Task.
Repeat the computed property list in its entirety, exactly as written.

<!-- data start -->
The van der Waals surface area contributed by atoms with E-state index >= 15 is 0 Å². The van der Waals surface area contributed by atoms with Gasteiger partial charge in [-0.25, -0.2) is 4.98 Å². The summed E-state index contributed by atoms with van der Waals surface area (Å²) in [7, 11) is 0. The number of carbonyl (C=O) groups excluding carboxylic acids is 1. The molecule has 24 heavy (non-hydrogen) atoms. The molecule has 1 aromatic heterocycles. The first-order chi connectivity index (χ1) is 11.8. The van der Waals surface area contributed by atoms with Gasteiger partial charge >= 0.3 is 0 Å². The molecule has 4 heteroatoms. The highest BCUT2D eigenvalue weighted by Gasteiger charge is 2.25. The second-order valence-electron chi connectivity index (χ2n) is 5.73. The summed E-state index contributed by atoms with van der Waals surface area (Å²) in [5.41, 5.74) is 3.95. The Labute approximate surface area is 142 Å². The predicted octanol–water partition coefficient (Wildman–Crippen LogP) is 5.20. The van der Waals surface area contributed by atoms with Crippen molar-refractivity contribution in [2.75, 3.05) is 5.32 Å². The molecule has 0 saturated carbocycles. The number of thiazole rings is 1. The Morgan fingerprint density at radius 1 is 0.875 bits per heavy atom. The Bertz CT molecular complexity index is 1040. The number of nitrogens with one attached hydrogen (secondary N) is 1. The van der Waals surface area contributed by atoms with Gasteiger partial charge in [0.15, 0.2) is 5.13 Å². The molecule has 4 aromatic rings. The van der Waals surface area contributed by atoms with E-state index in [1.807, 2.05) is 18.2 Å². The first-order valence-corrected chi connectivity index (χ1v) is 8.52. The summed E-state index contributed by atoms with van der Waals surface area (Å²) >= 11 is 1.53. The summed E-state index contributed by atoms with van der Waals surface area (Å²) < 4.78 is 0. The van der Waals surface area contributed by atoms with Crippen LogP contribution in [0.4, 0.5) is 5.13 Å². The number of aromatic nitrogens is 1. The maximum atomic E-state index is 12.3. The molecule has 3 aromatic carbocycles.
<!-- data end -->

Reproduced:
The van der Waals surface area contributed by atoms with E-state index >= 15 is 0 Å². The van der Waals surface area contributed by atoms with Gasteiger partial charge in [-0.25, -0.2) is 4.98 Å². The summed E-state index contributed by atoms with van der Waals surface area (Å²) in [7, 11) is 0. The number of carbonyl (C=O) groups excluding carboxylic acids is 1. The molecule has 24 heavy (non-hydrogen) atoms. The molecule has 1 aromatic heterocycles. The first-order chi connectivity index (χ1) is 11.8. The van der Waals surface area contributed by atoms with Gasteiger partial charge >= 0.3 is 0 Å². The molecule has 4 heteroatoms. The highest BCUT2D eigenvalue weighted by Gasteiger charge is 2.25. The second-order valence-electron chi connectivity index (χ2n) is 5.73. The summed E-state index contributed by atoms with van der Waals surface area (Å²) in [5.41, 5.74) is 3.95. The Labute approximate surface area is 142 Å². The predicted octanol–water partition coefficient (Wildman–Crippen LogP) is 5.20. The van der Waals surface area contributed by atoms with Crippen molar-refractivity contribution in [2.75, 3.05) is 5.32 Å². The molecule has 0 saturated carbocycles. The number of thiazole rings is 1. The Morgan fingerprint density at radius 1 is 0.875 bits per heavy atom. The Bertz CT molecular complexity index is 1040. The number of nitrogens with one attached hydrogen (secondary N) is 1. The van der Waals surface area contributed by atoms with Gasteiger partial charge in [0.15, 0.2) is 5.13 Å². The molecule has 4 aromatic rings. The van der Waals surface area contributed by atoms with E-state index in [1.807, 2.05) is 18.2 Å². The first-order valence-corrected chi connectivity index (χ1v) is 8.52. The summed E-state index contributed by atoms with van der Waals surface area (Å²) >= 11 is 1.53. The summed E-state index contributed by atoms with van der Waals surface area (Å²) < 4.78 is 0. The van der Waals surface area contributed by atoms with Crippen LogP contribution in [0.4, 0.5) is 5.13 Å². The number of aromatic nitrogens is 1. The maximum atomic E-state index is 12.3. The molecule has 3 aromatic carbocycles.